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United States v. Salman

United States District Court, N.D. California

July 1, 2014

UNITED STATES OF AMERICA, Plaintiff,
v.
BASSAM YACOUB SALMAN, a/k/a Bassam Jacob Salman, Defendant.

ORDER DENYING DEFENDANT'S MOTION FOR RELEASE PENDING APPEAL (Docket No. 320)

EDWARD M. CHEN, District Judge.

I. INTRODUCTION

Pending before the Court is Defendant Bassam Yacoub Salman's motion for release pending appeal. Docket No. 320. For the following reasons, the Court DENIES Defendant's motion.

II. FACTUAL AND PROCEDURAL BACKGROUND

On September 30, 2013, a jury convicted Defendant on four counts of securities fraud and one count of conspiracy to commit securities fraud. Docket No. 253. Defendant moved for a new trial based, in part, on the argument that the Court erred by instructing the jury on the concept of "deliberate ignorance." The Court denied Defendant's motion for a new trial on December 17, 2013. United States v. Salman, No. CR-11-0625 EMC, 2013 WL 6655176 (N.D. Cal. Dec. 17, 2013). On April 11, 2014, the Court sentenced Defendant to 36 months in prison, followed by a three-year term of supervised release. Docket No. 286. Defendant has now moved for release pending appeal. Defendant's motion focuses solely on the propriety of the deliberate ignorance jury instruction and largely restates the arguments made in his motion for a new trial. Defendant argues that it is, at very least, "fairly debatable" whether giving the deliberate ignorance instruction was correct based on the evidence presented at trial. Docket No. 320, at 7.

III. DISCUSSION

A. Legal Standard

Under 18 U.S.C. § 3143(b), a defendant convicted of an offense is to be detained pending appeal unless the court determines (1) that the person is not likely to flee or pose a danger; and (2) that the appeal is "not for the purpose of delay and raises a substantial question of law or fact likely to result" in reversal, a new trial, a non-custodial sentence, or a term of imprisonment less than the total time expected to take the appeal. 18 U.S.C. § 3143(b). A "substantial question" is one that is "fairly debatable" or "fairly doubtful" and involves "more substance than would be necessary to a finding that it was not frivolous." See United States v. Handy, 761 F.2d 1279, 1283 (9th Cir. 1985); see also United States v. Miller, 753 F.2d 19, 22 (3d Cir. 1985) ("[A] court must determine that the question raised on appeal is a substantial' one, i.e. it must find that the significant question at issue is one which is either novel, which has not been decided by controlling precedent, or which is fairly doubtful."). The burden is on the Defendant to overcome the presumption that he should be detained while his appeal is pending. See United States v. Montoya, 908 F.2d 450, 451 (9th Cir. 1990).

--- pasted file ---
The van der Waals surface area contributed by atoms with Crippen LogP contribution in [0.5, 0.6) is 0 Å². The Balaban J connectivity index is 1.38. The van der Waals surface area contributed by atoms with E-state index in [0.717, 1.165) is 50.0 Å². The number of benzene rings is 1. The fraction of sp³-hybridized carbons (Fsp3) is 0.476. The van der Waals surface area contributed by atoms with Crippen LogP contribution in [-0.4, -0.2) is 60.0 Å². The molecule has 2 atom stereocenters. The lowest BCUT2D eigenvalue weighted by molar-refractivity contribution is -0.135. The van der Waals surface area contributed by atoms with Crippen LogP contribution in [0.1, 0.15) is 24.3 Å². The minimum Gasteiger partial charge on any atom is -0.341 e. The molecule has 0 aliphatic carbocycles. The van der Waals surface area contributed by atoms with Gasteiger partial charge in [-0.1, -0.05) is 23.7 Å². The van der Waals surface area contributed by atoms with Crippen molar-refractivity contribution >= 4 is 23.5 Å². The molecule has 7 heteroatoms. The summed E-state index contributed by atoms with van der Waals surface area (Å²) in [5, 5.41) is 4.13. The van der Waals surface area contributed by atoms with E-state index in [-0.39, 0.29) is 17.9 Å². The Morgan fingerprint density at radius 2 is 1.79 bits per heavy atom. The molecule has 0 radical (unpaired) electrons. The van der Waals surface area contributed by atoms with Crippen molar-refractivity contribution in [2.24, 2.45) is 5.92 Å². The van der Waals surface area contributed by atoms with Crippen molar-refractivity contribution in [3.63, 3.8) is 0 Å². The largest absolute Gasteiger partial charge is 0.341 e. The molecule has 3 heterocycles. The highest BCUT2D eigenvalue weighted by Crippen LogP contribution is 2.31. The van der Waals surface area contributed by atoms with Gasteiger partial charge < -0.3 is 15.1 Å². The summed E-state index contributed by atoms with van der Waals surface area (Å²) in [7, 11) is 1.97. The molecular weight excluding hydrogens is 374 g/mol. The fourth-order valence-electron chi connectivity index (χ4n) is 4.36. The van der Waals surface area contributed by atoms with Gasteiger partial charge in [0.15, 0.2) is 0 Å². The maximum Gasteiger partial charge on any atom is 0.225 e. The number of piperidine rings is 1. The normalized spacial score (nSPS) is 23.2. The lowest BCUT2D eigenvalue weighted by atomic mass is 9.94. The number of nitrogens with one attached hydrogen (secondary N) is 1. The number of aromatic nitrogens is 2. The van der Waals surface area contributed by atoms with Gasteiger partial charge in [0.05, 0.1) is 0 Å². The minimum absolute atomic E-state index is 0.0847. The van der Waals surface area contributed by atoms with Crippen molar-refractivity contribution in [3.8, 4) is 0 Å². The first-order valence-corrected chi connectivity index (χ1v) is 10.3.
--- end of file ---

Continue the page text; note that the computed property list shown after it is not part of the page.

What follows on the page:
B. Defendant Has Failed to Demonstrate the Existence of a "Substantial Question" as to Whether the Deliberate Ignorance Instruction Was Properly Given

The Court instructed the jury on the concept of deliberate ignorance as follows:

JURY INSTRUCTION NO. 38 COUNTS TWO THROUGH FIVE - DELIBERATE IGNORANCE

You may find that the defendant acted knowingly if you find beyond a reasonable doubt that the defendant:
1. was aware of a high probability that he obtained information that had been disclosed in violation of a duty of trust and confidence, and
2. deliberately avoided learning the truth. You may not find such knowledge, however, if you find that the defendant actually believed that the information he obtained was not disclosed in violation of a duty of trust and confidence, or if you find that the defendant was simply careless or reckless. Docket No. 245, at 43. As the Court noted in its order denying Defendant's motion for a new trial, this instruction, modeled after Ninth Circuit Model Jury Instruction 5.7, is an accurate statement of the law. See United States v. Heredia, 483 F.3d 913, 924 (9th Cir. 2007). Additionally, the instruction provided by the Court goes beyond the model instruction by explicitly stating that the jury could not find the necessary knowledge if it found that the Defendant had simply acted recklessly.

Defendant argues, however, that it is "fairly debatable" whether giving this instruction was proper because courts of appeal have rejected deliberate ignorance instructions where there is insufficient evidence from which a jury could conclude that the defendant took "deliberate action" to avoid learning the information at issue. Docket No. 320, at 4. Defendant relies primarily on the Seventh Circuit case of United States v. L.E. Myers Co., 562 F.3d 845 (7th Cir. 2009). There, the Seventh Circuit held that "[f]ailing to display curiosity" is insufficient to support a deliberate ignorance instruction - rather, the defendant "must affirmatively act to avoid learning the truth." Id. at 854 (emphasis in original); see also id. (distinguishing between "evidence of deliberate indifference to the facts" and "evidence of deliberate avoidance "). However, it is clearly established in this Circuit that a "failure to investigate can be a deliberate action" for purposes of the deliberate ignorance instruction. United States v. Ramos-Atondo, 732 F.3d 1113, 1120 (9th Cir. 2013); see also United States v. Liddle, ___ F.Appx. ___, 2014 WL 1101051, at *2 (9th Cir. Mar. 21, 2014) ("Even if the government failed to show that Rhonda took deliberate steps to avoid discovering the truth, Rhonda's failure to investigate can be a deliberate action." (citation omitted)).